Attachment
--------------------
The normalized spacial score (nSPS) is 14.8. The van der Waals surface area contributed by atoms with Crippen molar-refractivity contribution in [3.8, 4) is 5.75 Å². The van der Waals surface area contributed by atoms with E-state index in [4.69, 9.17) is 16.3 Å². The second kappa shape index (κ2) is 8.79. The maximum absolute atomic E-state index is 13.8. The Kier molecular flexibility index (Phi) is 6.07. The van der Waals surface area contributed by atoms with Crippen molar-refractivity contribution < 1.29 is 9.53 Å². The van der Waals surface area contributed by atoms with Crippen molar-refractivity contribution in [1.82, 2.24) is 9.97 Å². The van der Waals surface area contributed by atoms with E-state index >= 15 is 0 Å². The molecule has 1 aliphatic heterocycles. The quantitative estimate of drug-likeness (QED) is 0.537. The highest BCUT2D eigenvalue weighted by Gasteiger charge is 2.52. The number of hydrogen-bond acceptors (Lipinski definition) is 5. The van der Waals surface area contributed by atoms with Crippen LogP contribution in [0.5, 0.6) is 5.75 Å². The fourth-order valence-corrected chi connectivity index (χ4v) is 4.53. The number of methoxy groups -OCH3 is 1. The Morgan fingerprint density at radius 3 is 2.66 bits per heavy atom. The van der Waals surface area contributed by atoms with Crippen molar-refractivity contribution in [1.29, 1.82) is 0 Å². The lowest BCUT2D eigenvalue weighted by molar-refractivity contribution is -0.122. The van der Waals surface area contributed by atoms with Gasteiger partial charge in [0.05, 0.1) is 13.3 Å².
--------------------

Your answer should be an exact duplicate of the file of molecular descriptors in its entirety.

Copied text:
The normalized spacial score (nSPS) is 14.8. The van der Waals surface area contributed by atoms with Crippen molar-refractivity contribution in [3.8, 4) is 5.75 Å². The van der Waals surface area contributed by atoms with E-state index in [4.69, 9.17) is 16.3 Å². The second kappa shape index (κ2) is 8.79. The maximum absolute atomic E-state index is 13.8. The Kier molecular flexibility index (Phi) is 6.07. The van der Waals surface area contributed by atoms with Crippen molar-refractivity contribution < 1.29 is 9.53 Å². The van der Waals surface area contributed by atoms with Crippen molar-refractivity contribution in [1.82, 2.24) is 9.97 Å². The van der Waals surface area contributed by atoms with E-state index >= 15 is 0 Å². The molecule has 1 aliphatic heterocycles. The quantitative estimate of drug-likeness (QED) is 0.537. The highest BCUT2D eigenvalue weighted by Gasteiger charge is 2.52. The number of hydrogen-bond acceptors (Lipinski definition) is 5. The van der Waals surface area contributed by atoms with Crippen LogP contribution in [0.5, 0.6) is 5.75 Å². The fourth-order valence-corrected chi connectivity index (χ4v) is 4.53. The number of methoxy groups -OCH3 is 1. The Morgan fingerprint density at radius 3 is 2.66 bits per heavy atom. The van der Waals surface area contributed by atoms with Crippen molar-refractivity contribution in [1.29, 1.82) is 0 Å². The lowest BCUT2D eigenvalue weighted by molar-refractivity contribution is -0.122. The van der Waals surface area contributed by atoms with Gasteiger partial charge in [0.05, 0.1) is 13.3 Å².